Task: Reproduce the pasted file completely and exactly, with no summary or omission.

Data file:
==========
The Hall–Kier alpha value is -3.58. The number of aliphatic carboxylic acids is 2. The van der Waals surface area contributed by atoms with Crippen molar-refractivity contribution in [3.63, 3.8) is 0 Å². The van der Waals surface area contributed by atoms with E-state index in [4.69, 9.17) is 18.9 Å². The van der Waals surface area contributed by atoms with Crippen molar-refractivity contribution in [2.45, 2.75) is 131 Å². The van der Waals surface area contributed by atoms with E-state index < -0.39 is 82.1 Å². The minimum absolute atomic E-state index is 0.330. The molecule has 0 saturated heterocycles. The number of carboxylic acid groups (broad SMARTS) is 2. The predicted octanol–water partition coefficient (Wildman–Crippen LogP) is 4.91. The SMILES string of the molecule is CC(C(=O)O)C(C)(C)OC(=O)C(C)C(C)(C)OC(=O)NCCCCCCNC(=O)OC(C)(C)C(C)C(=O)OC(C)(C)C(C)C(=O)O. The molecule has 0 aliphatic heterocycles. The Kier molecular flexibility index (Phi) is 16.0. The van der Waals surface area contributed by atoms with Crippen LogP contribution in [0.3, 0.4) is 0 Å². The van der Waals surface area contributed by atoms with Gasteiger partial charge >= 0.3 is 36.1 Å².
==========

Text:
The Hall–Kier alpha value is -3.58. The number of aliphatic carboxylic acids is 2. The van der Waals surface area contributed by atoms with Crippen molar-refractivity contribution in [3.63, 3.8) is 0 Å². The van der Waals surface area contributed by atoms with E-state index in [4.69, 9.17) is 18.9 Å². The van der Waals surface area contributed by atoms with Crippen molar-refractivity contribution in [2.45, 2.75) is 131 Å². The van der Waals surface area contributed by atoms with E-state index < -0.39 is 82.1 Å². The minimum absolute atomic E-state index is 0.330. The molecule has 0 saturated heterocycles. The number of carboxylic acid groups (broad SMARTS) is 2. The predicted octanol–water partition coefficient (Wildman–Crippen LogP) is 4.91. The SMILES string of the molecule is CC(C(=O)O)C(C)(C)OC(=O)C(C)C(C)(C)OC(=O)NCCCCCCNC(=O)OC(C)(C)C(C)C(=O)OC(C)(C)C(C)C(=O)O. The molecule has 0 aliphatic heterocycles. The Kier molecular flexibility index (Phi) is 16.0. The van der Waals surface area contributed by atoms with Crippen LogP contribution in [0.3, 0.4) is 0 Å². The van der Waals surface area contributed by atoms with Gasteiger partial charge >= 0.3 is 36.1 Å².